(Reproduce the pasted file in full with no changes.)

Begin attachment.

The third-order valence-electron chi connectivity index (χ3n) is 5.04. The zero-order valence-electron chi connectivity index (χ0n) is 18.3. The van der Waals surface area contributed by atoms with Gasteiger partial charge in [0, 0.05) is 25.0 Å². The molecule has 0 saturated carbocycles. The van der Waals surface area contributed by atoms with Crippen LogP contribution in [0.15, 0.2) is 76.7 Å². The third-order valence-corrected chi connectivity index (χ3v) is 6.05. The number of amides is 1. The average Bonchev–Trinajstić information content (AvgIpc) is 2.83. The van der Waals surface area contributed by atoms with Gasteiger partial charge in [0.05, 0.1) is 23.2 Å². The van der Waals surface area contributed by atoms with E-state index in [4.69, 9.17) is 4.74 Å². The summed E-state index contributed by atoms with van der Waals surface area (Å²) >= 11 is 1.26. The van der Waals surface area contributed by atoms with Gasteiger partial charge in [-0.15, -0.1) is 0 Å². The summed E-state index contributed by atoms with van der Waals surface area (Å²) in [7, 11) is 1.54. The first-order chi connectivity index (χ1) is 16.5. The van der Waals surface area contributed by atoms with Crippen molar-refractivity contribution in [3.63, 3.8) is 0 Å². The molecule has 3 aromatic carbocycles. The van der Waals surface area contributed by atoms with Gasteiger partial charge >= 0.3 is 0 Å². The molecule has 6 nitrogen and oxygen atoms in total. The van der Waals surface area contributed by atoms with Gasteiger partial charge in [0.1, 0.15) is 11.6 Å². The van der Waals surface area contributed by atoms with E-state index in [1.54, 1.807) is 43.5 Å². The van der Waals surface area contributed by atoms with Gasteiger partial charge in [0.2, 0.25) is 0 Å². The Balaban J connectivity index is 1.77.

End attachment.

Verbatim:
The third-order valence-electron chi connectivity index (χ3n) is 5.04. The zero-order valence-electron chi connectivity index (χ0n) is 18.3. The van der Waals surface area contributed by atoms with Gasteiger partial charge in [0, 0.05) is 25.0 Å². The molecule has 0 saturated carbocycles. The van der Waals surface area contributed by atoms with Crippen LogP contribution in [0.15, 0.2) is 76.7 Å². The third-order valence-corrected chi connectivity index (χ3v) is 6.05. The number of amides is 1. The average Bonchev–Trinajstić information content (AvgIpc) is 2.83. The van der Waals surface area contributed by atoms with Gasteiger partial charge in [0.05, 0.1) is 23.2 Å². The van der Waals surface area contributed by atoms with E-state index in [4.69, 9.17) is 4.74 Å². The summed E-state index contributed by atoms with van der Waals surface area (Å²) >= 11 is 1.26. The van der Waals surface area contributed by atoms with Gasteiger partial charge in [-0.15, -0.1) is 0 Å². The summed E-state index contributed by atoms with van der Waals surface area (Å²) in [7, 11) is 1.54. The first-order chi connectivity index (χ1) is 16.5. The van der Waals surface area contributed by atoms with Crippen molar-refractivity contribution in [3.63, 3.8) is 0 Å². The molecule has 3 aromatic carbocycles. The van der Waals surface area contributed by atoms with Gasteiger partial charge >= 0.3 is 0 Å². The molecule has 6 nitrogen and oxygen atoms in total. The van der Waals surface area contributed by atoms with Gasteiger partial charge in [0.1, 0.15) is 11.6 Å². The van der Waals surface area contributed by atoms with E-state index in [1.54, 1.807) is 43.5 Å². The van der Waals surface area contributed by atoms with Gasteiger partial charge in [0.2, 0.25) is 0 Å². The Balaban J connectivity index is 1.77.